“You make known to me the path of life, you will fill me with joy in your presence…” Psalm 16:11

W.A.I.T.—Why Am I Talking?

Have you ever said something and later wished that you hadn’t?  Or maybe just talked too much?

In coaching we’re taught that we should not be talking more than about 20% of the time.  It’s not about giving advice and our opinions.  It’s about helping people to discern what God would have them to do and drawing it out of them.

There’s a nice little acronym to help us remember that:  W.A.I.T.  —  Why Am I Talking?

I thought about how that is actually an acronym that we could all use in every situation.

We should WAIT before we speak and ask ourselves why we are talking.

Words

There are many things we could say, but what would be the best thing to say in each situation— or should we even say anything at all?

  • Is what we are saying edifying and beneficial?
  • Is it kind?
  • Does it build others up?
  • Will we regret it later?
  • What kind of impact will it have it we say it?
  • Is it even true?  (Is it half-true?)

Timing

Sometimes it’s not even that what we say is bad, but the timing could be wrong.   There could be many reasons for that.

Have you ever been physically tired, coming in from a long day,  in the middle of doing something, or even distracted and focused on something else when someone tried talking to you about something important?  It doesn’t always go so well, does it?

Here’s a great principle if you are in that type of situation and need to talk to someone about something important.

  • Let the other person know that you would like to talk to him or her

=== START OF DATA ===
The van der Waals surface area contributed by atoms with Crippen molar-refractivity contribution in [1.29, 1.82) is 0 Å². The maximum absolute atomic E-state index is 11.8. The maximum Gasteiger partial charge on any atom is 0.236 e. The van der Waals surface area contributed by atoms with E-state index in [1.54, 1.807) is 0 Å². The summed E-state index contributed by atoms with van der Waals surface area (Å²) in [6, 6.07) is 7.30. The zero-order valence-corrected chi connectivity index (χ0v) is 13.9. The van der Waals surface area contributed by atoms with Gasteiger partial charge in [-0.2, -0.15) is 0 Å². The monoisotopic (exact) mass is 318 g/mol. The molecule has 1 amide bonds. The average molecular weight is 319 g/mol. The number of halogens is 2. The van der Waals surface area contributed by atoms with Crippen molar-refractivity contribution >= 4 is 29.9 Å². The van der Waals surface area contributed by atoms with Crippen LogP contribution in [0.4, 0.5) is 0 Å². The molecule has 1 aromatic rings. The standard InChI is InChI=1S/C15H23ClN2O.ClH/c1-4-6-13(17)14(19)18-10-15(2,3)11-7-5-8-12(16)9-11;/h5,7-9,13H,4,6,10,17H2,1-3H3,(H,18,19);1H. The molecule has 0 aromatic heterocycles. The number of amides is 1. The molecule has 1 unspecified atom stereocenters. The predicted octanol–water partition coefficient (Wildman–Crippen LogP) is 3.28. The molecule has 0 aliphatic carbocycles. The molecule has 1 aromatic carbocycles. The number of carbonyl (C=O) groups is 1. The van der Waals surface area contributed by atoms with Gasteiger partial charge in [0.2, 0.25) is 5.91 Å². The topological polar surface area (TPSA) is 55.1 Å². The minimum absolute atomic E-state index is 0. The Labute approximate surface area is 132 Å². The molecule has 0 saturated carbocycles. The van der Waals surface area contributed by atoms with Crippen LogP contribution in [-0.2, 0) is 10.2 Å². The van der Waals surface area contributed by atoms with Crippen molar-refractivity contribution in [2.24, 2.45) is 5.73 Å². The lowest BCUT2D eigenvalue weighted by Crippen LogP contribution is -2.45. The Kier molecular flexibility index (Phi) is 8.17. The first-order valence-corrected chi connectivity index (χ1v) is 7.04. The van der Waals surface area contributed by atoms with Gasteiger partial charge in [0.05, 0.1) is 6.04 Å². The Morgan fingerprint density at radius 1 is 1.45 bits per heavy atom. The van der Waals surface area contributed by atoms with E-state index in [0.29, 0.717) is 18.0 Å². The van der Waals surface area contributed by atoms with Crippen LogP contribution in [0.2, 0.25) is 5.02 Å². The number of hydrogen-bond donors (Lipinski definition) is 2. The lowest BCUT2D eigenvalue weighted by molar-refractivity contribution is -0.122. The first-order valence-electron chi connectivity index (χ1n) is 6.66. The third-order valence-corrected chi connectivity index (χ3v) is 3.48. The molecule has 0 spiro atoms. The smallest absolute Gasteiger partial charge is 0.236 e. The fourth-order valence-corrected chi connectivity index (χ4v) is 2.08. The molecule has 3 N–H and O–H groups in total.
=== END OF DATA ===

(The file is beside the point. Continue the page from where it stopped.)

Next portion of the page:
• State what the topic is
  • Give an idea of how long it will take to talk about it
  • Then ask  if now is a good time to talk or when a good time would be.

That gives the other person a chance to prepare and be ready  to talk and to be fully engaged in the conversation.

Have you ever noticed when you say “yes” and when you say “no” to requests?  Sometimes it just has to do with the time of day or our mental state. For example, if we’re tired it could have a negative effect, yet if we’re fresh and in a good mood, we may be a little more eager to say yes.  Pay attention to how you respond to things this week.  It may surprise you.

Timing really is important and can have a big impact.

Motive

Besides just looking at the words, it’s important to look at our motive.

  • Why are we really saying what we say?
  • Is it to hurt or harm?
  • Are we trying to make ourselves look better?
  • Is it just pure gossip?

(I know that not all conversation is negative, even though it may seem that I painted it that way here.)

The acronym W.A.I.T. is a good reminder to always choose our words wisely and to have the kinds of conversations that Christ would have.

My dear brothers and sisters, take note of this: Everyone should be quick to listen, slow to speak and slow to become angry.  —  James 1:19

 

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